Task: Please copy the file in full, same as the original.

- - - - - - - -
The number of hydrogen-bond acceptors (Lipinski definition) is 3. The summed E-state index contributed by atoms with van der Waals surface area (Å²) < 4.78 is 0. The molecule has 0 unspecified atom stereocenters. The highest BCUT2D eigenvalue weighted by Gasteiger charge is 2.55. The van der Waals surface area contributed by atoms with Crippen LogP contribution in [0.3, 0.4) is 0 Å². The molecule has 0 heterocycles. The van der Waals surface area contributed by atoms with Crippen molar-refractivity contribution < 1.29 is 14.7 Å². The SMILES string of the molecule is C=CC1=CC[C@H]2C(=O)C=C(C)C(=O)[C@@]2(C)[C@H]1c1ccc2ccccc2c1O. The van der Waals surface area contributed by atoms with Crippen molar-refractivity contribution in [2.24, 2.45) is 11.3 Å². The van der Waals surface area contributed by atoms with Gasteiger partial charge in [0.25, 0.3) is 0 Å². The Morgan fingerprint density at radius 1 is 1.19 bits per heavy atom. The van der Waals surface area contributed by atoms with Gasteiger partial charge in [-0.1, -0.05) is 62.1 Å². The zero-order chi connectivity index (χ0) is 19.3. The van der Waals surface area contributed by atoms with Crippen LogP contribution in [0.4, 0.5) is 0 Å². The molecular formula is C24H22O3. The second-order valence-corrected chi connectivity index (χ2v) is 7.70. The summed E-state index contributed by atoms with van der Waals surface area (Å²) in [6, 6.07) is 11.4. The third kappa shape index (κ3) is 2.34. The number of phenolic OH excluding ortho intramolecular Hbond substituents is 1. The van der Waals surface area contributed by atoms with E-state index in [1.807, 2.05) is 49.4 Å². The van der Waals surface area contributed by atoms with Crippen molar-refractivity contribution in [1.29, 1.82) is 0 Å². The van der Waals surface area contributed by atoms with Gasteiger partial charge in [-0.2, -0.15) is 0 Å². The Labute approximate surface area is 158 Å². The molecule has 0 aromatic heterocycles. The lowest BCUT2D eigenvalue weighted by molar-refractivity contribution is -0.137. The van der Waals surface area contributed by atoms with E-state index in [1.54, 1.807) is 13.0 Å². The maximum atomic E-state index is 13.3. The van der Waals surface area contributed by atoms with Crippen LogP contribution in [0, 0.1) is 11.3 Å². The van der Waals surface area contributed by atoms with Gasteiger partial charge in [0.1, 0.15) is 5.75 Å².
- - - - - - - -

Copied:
The number of hydrogen-bond acceptors (Lipinski definition) is 3. The summed E-state index contributed by atoms with van der Waals surface area (Å²) < 4.78 is 0. The molecule has 0 unspecified atom stereocenters. The highest BCUT2D eigenvalue weighted by Gasteiger charge is 2.55. The van der Waals surface area contributed by atoms with Crippen LogP contribution in [0.3, 0.4) is 0 Å². The molecule has 0 heterocycles. The van der Waals surface area contributed by atoms with Crippen molar-refractivity contribution < 1.29 is 14.7 Å². The SMILES string of the molecule is C=CC1=CC[C@H]2C(=O)C=C(C)C(=O)[C@@]2(C)[C@H]1c1ccc2ccccc2c1O. The van der Waals surface area contributed by atoms with Crippen molar-refractivity contribution in [2.24, 2.45) is 11.3 Å². The van der Waals surface area contributed by atoms with Gasteiger partial charge in [0.25, 0.3) is 0 Å². The Morgan fingerprint density at radius 1 is 1.19 bits per heavy atom. The van der Waals surface area contributed by atoms with Gasteiger partial charge in [-0.1, -0.05) is 62.1 Å². The zero-order chi connectivity index (χ0) is 19.3. The van der Waals surface area contributed by atoms with Crippen LogP contribution in [0.4, 0.5) is 0 Å². The molecular formula is C24H22O3. The second-order valence-corrected chi connectivity index (χ2v) is 7.70. The summed E-state index contributed by atoms with van der Waals surface area (Å²) in [6, 6.07) is 11.4. The third kappa shape index (κ3) is 2.34. The number of phenolic OH excluding ortho intramolecular Hbond substituents is 1. The van der Waals surface area contributed by atoms with E-state index in [1.807, 2.05) is 49.4 Å². The van der Waals surface area contributed by atoms with Crippen molar-refractivity contribution in [1.29, 1.82) is 0 Å². The van der Waals surface area contributed by atoms with Gasteiger partial charge in [-0.2, -0.15) is 0 Å². The Labute approximate surface area is 158 Å². The molecule has 0 aromatic heterocycles. The lowest BCUT2D eigenvalue weighted by molar-refractivity contribution is -0.137. The van der Waals surface area contributed by atoms with E-state index in [1.54, 1.807) is 13.0 Å². The maximum atomic E-state index is 13.3. The van der Waals surface area contributed by atoms with Crippen LogP contribution in [0, 0.1) is 11.3 Å². The van der Waals surface area contributed by atoms with Gasteiger partial charge in [0.1, 0.15) is 5.75 Å².